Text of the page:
BC-US--Immigration-Children’s Shelters,ADVISORY, US
Editors and News Directors,
Calling your attention to an AP Investigation that moved on the wire today about the 14,300 unaccompanied migrant children in custody of the U.S. Office of Refugee Resettlement, and how most are being held in large-capacity institutional facilities that experts say can cause long-lasting mental and physical health problems.
As part of the package, the AP has shared data that customers can use to localize this story. The data includes a near-weekly headcount of the children held at individual facilities overseen by ORR since April 2017. The 150 programs are spread across 17 states: Arizona, California, Connecticut, Florida, Illinois, Kansas, Massachusetts, Maryland, Michigan, New Jersey, New York, Oregon, Pennsylvania, South Carolina, Texas, Virginia and Washington state.
The data covers the period between April 2017 and December 2018 and includes a near-weekly, point-in-time headcount of children in individual shelters and foster care programs. In addition, the AP has calculated raw and percent change in headcount since the U.S.’s “zero tolerance” policy went into effect in May 2018. To help you report this story, the AP has also provided quarterly grant funding and end-of-quarter estimated headcounts for each parent company funded through the ORR shelter grant program.
Spreadsheets may be accessed via AP’s data.world platform for data distributions. If your news organization is not yet licensed to access our data distribution, please contact email@example.com for enrollment details. You may also contact AP data editor Meghan Hoyer at firstname.lastname@example.org.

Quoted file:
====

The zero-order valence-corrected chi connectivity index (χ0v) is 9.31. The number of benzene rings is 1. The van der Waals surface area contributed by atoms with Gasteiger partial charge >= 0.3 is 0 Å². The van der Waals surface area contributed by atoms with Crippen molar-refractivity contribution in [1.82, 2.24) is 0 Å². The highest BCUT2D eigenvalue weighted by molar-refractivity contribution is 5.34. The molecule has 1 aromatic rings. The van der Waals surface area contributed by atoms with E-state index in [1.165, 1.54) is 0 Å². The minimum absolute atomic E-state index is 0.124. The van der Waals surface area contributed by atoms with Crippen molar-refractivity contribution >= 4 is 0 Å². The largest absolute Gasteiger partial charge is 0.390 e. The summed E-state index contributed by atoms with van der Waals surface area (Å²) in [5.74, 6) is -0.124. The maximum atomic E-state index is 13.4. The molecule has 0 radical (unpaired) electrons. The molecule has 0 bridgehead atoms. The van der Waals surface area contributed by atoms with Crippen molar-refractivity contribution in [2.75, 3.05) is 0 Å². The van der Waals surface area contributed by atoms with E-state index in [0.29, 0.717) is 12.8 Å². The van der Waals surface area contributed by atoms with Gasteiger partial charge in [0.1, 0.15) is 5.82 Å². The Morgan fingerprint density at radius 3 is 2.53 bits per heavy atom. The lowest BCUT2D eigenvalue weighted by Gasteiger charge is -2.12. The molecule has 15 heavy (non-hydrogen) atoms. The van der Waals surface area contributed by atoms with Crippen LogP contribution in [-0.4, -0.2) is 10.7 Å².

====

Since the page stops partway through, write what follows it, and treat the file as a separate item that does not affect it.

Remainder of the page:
Decades after the U.S. stopped institutionalizing kids because large and crowded orphanages were causing lasting trauma, it is happening again. The federal government is placing most of the 14,300 migrant toddlers, children and teens in its care in detention camps and residential facilities packed with hundreds, or thousands, of children. As the year draws to a close, some 5,400 detained migrant children in the U.S. are sleeping in shelters with more than 1,000 other children. About 9,800 are in facilities with 100-plus other kids, according to confidential government data obtained and cross-checked by The Associated Press. By Garance Burke and Martha Mendoza. 2000 words moved on Dec. 19, with an abridged version of 900 words. Photos, Video, Graphics.